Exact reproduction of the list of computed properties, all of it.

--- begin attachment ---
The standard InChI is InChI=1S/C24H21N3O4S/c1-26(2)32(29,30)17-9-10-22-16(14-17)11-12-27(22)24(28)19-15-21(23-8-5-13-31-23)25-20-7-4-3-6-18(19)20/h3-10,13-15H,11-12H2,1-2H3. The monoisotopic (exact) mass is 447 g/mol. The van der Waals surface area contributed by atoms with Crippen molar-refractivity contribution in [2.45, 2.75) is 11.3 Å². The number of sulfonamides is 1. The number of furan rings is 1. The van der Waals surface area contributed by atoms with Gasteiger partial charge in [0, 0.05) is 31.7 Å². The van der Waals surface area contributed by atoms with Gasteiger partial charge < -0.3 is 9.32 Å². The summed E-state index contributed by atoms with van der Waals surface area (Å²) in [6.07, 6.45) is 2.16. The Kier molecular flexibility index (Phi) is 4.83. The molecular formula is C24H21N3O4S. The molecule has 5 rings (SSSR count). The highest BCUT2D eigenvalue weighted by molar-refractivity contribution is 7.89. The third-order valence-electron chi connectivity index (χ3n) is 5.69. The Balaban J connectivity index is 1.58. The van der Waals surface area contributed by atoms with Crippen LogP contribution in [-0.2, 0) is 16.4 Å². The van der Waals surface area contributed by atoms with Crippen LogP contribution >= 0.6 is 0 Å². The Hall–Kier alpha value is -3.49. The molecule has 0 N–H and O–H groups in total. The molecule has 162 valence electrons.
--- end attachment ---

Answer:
The standard InChI is InChI=1S/C24H21N3O4S/c1-26(2)32(29,30)17-9-10-22-16(14-17)11-12-27(22)24(28)19-15-21(23-8-5-13-31-23)25-20-7-4-3-6-18(19)20/h3-10,13-15H,11-12H2,1-2H3. The monoisotopic (exact) mass is 447 g/mol. The van der Waals surface area contributed by atoms with Crippen molar-refractivity contribution in [2.45, 2.75) is 11.3 Å². The number of sulfonamides is 1. The number of furan rings is 1. The van der Waals surface area contributed by atoms with Gasteiger partial charge in [0, 0.05) is 31.7 Å². The van der Waals surface area contributed by atoms with Gasteiger partial charge < -0.3 is 9.32 Å². The summed E-state index contributed by atoms with van der Waals surface area (Å²) in [6.07, 6.45) is 2.16. The Kier molecular flexibility index (Phi) is 4.83. The molecular formula is C24H21N3O4S. The molecule has 5 rings (SSSR count). The highest BCUT2D eigenvalue weighted by molar-refractivity contribution is 7.89. The third-order valence-electron chi connectivity index (χ3n) is 5.69. The Balaban J connectivity index is 1.58. The van der Waals surface area contributed by atoms with Crippen LogP contribution in [-0.2, 0) is 16.4 Å². The van der Waals surface area contributed by atoms with Crippen LogP contribution >= 0.6 is 0 Å². The Hall–Kier alpha value is -3.49. The molecule has 0 N–H and O–H groups in total. The molecule has 162 valence electrons.